You can’t deny there’s something very special about tasting a wine from the year of your birth. Especially when you get to my age.
As I don’t come from the sort of family that lays down wine at the birth of a child, opportunities to taste bottles from 1963 are rare.
So, you can imagine the thrill of getting the chance to taste a Vintage Port from that year at a tutored tasting held by Fonseca.
1963 may not have been the vintage of the century for Fonseca – 1927, 1948, 1977 and 1994 were the true stars – but it is still considered by the company as one of the greats. And not just because Adrian Bridge, CEO of The Fladgate Partnership (which owns Fonseca) was also born that year – as was his wife Natasha, who is head blender.
According to Adrian, 1963 was a year of big production, and uniformly good across the Douro Valley. Most shippers (Port producers) declared a vintage that year.
These days, Fonseca owns its vineyards. Back in the 60s, it was still buying from independent farmers who would have also trodden the grapes to extract all the colour and tannin essential for Port. Today, Fonseca manages its own foot treading, which is still practiced for Vintage Ports.
There’s not that much colour left in the ’63 poured into my glass. Bottled two years after harvest, it has faded to a translucent garnet. Its nose is pretty muted other than the fortifying spirit. The palate has more life, with delicate brush stokes of plum jam, earth, coffee grains and liquorice swirling together.
Did I spit? Did I hell!
One thing is clear though: it’s had its moment. Which surprises some of the other attendees at the event who have acres more experience than me in evaluating Port, and tasting that vintage. These particular bottles have been cellared in Portugal. Discussions ensue as to whether this has contributed to more rapid ageing than if they’d spent those decades in the cooler UK.
Whatever the reason, it’s still an absolute treat. But not the only one at this tasting led by Adrian to mark the launch of a book on the history of Fonseca.
There’s the 1985 Vintage which is still so concentrated, vibrant and lush and feels very much a whippersnapper. Then there’s the 2000 Vintage, which feels comparatively restrained but intense with whispers of great things to come.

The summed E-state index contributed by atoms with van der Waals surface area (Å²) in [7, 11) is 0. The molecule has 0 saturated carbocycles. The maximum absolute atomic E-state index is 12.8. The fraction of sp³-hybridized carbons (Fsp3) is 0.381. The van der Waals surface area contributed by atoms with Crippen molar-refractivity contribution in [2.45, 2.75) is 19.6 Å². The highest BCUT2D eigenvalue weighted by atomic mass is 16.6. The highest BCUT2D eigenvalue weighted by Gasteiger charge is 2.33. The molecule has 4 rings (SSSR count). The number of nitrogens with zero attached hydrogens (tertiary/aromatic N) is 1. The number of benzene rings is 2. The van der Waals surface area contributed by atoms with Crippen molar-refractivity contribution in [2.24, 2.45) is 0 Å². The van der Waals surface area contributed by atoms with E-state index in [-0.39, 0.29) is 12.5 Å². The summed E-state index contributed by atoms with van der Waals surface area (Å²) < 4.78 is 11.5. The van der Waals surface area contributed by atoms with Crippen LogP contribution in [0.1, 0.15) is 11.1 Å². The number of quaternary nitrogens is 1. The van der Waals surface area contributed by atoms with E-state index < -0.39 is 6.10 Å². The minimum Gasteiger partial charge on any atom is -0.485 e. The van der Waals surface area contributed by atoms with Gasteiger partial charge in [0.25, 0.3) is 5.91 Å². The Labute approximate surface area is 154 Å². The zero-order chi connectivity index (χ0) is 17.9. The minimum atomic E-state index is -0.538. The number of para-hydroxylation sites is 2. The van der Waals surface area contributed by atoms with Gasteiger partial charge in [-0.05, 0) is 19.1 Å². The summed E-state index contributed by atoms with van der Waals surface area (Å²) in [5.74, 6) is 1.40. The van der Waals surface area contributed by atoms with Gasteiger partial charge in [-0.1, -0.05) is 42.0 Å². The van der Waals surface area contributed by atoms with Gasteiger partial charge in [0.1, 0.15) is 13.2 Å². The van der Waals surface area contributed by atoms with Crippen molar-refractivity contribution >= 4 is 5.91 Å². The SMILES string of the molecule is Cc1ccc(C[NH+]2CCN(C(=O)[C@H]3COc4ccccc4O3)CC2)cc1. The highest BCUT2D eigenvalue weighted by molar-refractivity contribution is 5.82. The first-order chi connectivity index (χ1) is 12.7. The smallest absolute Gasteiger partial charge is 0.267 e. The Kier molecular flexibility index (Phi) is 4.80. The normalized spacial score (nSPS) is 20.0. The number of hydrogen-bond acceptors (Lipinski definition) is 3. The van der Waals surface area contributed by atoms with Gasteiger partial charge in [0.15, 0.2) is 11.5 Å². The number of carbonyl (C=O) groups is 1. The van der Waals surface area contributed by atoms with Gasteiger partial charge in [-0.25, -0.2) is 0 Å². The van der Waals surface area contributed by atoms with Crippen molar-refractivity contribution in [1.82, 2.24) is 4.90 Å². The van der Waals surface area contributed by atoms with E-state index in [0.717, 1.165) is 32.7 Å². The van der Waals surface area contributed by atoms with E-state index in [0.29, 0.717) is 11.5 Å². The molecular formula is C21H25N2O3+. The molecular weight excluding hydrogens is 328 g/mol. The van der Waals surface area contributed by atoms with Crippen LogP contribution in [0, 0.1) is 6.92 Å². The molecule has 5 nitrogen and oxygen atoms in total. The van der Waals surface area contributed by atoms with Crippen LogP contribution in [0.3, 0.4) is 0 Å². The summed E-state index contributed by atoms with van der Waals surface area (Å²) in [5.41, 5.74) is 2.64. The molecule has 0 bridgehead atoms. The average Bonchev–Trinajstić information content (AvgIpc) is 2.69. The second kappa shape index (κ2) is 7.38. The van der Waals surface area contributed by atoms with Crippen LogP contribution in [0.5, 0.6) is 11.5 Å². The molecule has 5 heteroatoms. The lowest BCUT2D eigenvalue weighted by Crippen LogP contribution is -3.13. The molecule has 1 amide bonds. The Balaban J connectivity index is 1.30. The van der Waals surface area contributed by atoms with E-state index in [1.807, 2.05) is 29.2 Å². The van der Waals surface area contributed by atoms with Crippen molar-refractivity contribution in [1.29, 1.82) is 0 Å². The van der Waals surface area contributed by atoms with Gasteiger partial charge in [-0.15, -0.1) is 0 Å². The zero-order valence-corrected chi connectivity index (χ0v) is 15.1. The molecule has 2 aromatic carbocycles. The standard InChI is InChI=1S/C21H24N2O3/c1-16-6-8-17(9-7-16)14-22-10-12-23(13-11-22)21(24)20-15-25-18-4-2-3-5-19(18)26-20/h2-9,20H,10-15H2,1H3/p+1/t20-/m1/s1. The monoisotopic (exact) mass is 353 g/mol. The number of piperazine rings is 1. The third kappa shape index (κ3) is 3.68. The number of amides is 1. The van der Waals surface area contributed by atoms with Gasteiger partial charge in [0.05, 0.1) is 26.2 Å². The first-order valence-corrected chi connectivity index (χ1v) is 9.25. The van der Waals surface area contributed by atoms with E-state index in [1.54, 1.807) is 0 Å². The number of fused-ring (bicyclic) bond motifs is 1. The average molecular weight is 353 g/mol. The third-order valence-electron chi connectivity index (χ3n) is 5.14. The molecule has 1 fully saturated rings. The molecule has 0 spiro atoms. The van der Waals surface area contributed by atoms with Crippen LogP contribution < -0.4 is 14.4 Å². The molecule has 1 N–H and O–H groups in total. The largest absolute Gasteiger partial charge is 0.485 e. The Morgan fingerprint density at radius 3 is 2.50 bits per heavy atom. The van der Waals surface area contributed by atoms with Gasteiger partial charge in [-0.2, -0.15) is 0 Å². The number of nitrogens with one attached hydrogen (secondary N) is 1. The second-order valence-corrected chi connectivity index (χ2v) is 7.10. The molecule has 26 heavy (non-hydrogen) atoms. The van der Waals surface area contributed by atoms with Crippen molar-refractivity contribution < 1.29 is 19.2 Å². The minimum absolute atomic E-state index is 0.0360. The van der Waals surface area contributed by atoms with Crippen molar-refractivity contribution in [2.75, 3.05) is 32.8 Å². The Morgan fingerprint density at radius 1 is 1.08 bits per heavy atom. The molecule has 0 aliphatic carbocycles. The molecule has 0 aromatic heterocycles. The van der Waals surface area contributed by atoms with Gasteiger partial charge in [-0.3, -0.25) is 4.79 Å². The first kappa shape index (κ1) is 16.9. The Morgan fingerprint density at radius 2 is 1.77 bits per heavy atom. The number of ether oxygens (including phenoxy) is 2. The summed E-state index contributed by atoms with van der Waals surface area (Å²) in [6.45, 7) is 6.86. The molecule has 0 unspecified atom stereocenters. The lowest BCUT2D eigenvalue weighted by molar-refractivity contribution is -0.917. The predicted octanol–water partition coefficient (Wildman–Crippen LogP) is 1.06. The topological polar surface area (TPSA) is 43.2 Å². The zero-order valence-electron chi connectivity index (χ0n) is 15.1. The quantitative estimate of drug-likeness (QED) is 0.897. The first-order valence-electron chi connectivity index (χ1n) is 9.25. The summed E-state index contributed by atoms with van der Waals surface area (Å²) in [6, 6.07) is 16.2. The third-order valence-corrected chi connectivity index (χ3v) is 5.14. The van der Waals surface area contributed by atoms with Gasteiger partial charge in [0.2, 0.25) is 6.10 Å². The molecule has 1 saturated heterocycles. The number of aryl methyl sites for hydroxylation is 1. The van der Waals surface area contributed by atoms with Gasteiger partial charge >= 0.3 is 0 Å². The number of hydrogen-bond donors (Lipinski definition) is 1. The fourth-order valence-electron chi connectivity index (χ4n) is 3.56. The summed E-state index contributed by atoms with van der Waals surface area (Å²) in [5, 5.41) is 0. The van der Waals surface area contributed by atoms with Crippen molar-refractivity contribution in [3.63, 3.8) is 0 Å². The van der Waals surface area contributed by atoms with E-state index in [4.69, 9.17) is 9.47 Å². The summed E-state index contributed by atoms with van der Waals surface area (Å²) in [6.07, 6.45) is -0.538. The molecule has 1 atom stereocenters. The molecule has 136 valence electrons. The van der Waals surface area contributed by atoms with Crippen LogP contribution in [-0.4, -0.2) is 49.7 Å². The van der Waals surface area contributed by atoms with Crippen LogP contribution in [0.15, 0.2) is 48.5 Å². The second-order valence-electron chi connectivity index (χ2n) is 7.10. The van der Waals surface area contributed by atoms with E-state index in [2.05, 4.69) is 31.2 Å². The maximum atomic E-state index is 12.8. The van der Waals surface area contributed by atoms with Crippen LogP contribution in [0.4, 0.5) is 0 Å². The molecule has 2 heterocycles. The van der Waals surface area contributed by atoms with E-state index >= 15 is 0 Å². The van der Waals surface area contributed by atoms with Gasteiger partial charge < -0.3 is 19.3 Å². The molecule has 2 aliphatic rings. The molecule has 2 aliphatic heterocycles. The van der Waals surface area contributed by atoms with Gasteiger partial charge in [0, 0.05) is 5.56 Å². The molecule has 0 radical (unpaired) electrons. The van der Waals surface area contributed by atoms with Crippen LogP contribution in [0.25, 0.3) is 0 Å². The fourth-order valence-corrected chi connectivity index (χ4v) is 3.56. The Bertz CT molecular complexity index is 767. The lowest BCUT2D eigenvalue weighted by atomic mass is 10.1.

I’m very taken with the Terra Prima Reserve Port made from both organic grapes and spirit (Fonseca were the first to do this). It’s an expensive wine to produce, explains Adrian, costing 25% more while yielding 25% less – even though it is closer to the entry level end for Fonseca. At a retail price of around £16, it really delivers in terms of texture and sophistication. It feels more assured and less showy than Bin 27, Fonseca’s most popular Port.
However, it is Bin 27 that captures the Fonseca house style.
“We’ve always described it as being a more voluptuous style of Port,” says Adrian. “It has this big structure, this big weight of fruit – quite Rubenesque, plump and curvaceous.”
We spit (and swallow) our way through 13 Ports from the Fonseca stable, including a single vineyard from 1998, a luxurious Crusted Port and a chance to sample the 2009 Vintage.
It is, however, the 40-year-old Tawny that makes me want to snatch the bottle and hightail it to the nearest hotel room for some uninterrupted pleasure. It is that gorgeous. Flavours of caramel, candied orange peel, cloves and toasted hazelnuts coupled with a satin texture that drapes itself in every corner of your mouth. The figgy 10-year-old was super, too.
Tawny Ports are aged in wood rather than in bottle. This gives them the nutty, oxidative flavours which, for me, help counter some of the cloying fruitiness I find hard to handle in regular Port.
I am not alone. “Aged Tawny is fast-growing category,” says Adrian. “It’s a style that consumers really understand.”
Though he adds: “From a business side, Aged Tawnies give us the biggest headaches.” Not just because of the evaporation rates over decades in a barrel, but also increasing capital costs and managing stocks to satisfy a global demand. So why continue?
“The future of Port is in value,” says Adrian. “This pre-occupation with selling cheap commodity ports to French supermarkets doesn’t make any money.”
On the upside, he adds, there are lots of markets driving value. And that is where Fonseca aims to continue playing, as the “Bentley” of Port (to quote wine critic James Suckling).